How to Combine Colors in the Garden
Working with a color wheel can take the guesswork out of blending colors in the garden. You also can adopt painterly techniques to mix and match plants. For an easy way to start creating quick-color plantings, focus on a favorite shade and build combinations around it.
Maybe you have a container with a unique finish or cast. Select annuals and tender perennials that complement the colors of the pot to elevate it from casual container to work of art.
In a furnished garden space or patio, let outdoor fabric guide your plant choices. Gather and arrange flowers and foliage that harmonize with the fabrics so your outdoor room shines with a polished look.
For planting areas near your home or other structures, coordinate plant colors with surrounding surface hues. You always serve a visual feast when you design with a nod to the entire view.
Whether you're staging quick color in a landscape bed or in containers, repetition always wins. With a planting bed, daubing the same hue at intervals throughout the bed accomplishes several things. It serves as a rhythmic pulse that moves the eye through the bed as well as a special accent that encourages a casual glance to become a lingering gaze. That resonating tone also acts as a unifying note, orchestrating diverse plants into a cohesive symphony of color.
In containers, using identical plants in different pots has the same effect as in a planting bed, drawing the eye through an outdoor space or tying together separate areas. Repeating every detail of a container garden combination, especially in a pair of matching pots, fosters a formal feel.
Try Color-Echo Designing
Color-echo designing promotes your gardening efforts to a new level of artistry. A color echo occurs when you match leaf or petal hues of different plants. For instance, pairing a white-flower New Guinea impatiens with the white spots on green leaves of 'Splash Select White' polka-dot plant creates a striking combination. Add pink or purple sweet alyssum, and you have a pot dressed in its Sunday best.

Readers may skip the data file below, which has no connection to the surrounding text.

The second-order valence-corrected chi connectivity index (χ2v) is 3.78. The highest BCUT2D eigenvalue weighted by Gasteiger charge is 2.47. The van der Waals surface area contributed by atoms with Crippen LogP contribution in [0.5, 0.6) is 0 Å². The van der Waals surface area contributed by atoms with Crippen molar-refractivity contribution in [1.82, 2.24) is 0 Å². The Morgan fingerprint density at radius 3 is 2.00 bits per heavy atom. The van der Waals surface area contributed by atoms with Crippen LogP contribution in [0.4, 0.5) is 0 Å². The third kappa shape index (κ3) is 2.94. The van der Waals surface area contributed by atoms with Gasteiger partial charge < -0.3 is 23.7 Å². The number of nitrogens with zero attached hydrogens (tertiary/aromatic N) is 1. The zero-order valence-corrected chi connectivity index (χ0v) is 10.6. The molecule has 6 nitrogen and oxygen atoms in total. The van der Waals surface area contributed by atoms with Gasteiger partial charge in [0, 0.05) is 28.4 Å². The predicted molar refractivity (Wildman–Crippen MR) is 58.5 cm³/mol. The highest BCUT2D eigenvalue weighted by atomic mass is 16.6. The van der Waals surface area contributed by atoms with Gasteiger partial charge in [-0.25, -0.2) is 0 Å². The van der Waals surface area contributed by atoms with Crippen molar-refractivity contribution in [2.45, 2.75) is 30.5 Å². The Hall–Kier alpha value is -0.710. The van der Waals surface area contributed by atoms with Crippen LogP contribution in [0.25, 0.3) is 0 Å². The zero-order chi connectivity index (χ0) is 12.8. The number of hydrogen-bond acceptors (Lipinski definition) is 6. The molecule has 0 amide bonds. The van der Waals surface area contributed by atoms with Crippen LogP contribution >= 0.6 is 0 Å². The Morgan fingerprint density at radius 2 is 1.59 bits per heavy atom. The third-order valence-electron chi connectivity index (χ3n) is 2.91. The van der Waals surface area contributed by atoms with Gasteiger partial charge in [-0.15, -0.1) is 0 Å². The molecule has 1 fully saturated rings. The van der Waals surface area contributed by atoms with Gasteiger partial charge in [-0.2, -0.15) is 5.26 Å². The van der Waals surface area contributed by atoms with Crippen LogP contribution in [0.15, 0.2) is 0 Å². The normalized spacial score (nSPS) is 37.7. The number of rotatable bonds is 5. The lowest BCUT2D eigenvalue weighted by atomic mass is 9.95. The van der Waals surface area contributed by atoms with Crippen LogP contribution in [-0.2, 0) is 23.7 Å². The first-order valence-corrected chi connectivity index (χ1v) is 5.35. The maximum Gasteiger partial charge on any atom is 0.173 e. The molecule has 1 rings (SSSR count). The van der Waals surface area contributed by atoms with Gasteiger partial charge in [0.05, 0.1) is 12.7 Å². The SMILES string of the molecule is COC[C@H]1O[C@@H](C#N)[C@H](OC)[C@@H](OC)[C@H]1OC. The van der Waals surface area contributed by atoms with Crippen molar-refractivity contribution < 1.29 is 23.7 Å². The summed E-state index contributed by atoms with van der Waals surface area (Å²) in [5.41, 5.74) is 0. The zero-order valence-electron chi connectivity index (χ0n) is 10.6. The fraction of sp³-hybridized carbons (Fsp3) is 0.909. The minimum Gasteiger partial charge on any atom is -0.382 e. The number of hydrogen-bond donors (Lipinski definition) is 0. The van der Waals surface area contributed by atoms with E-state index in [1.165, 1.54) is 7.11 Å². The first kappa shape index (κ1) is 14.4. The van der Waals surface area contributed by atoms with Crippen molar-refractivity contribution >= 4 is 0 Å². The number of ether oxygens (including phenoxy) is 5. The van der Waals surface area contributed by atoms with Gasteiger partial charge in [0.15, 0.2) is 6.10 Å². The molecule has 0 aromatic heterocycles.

This technique offers a simple way to design with variegated leaves. Fireworks fountaingrass sports leaves striped in white, green, burgundy, and hot pink. Pair this upright grower with a mounding zinnia in shades of pink for a gorgeous duet. The leaves of variegated Tropicanna canna paint a burgundy backdrop with stripes of pink, red, gold, and green. Echo any of those hues in a nearby plant -- such as a gold black-eyed Susan or pink petunia -- to ignite real summer sizzle.
The benefit of following a monochromatic theme with quick-color plants is that you can design an area that's blue one season and red the next. Change is easy when the plants are single-season showstoppers.
Color Values Vary
For head-turning results, select a group of
plants that unfurl leaves or flowers in different shades, tints, and tones of the same color. If
your passion is purple, outfit an area with plants in various shades of lavender, lilac, blue-violet, eggplant, and mauve. Gardeners who love red can combine plants in tones of pink, burgundy, wine, cerise, scarlet, and other red-base hues.
You also should pay attention to a color's saturation. A saturated hue is pure and strong. In essence, it's the truest version of a color. Saturated colors carry a bold presence and even a sense of liveliness, appearing to dance as you view them. Saturated hues are clear, not muddied with tones of other colors. For instance, a pure blue is bright and bold, whereas a steel blue has more gray tones in it. As colors become less saturated, they shift toward gray.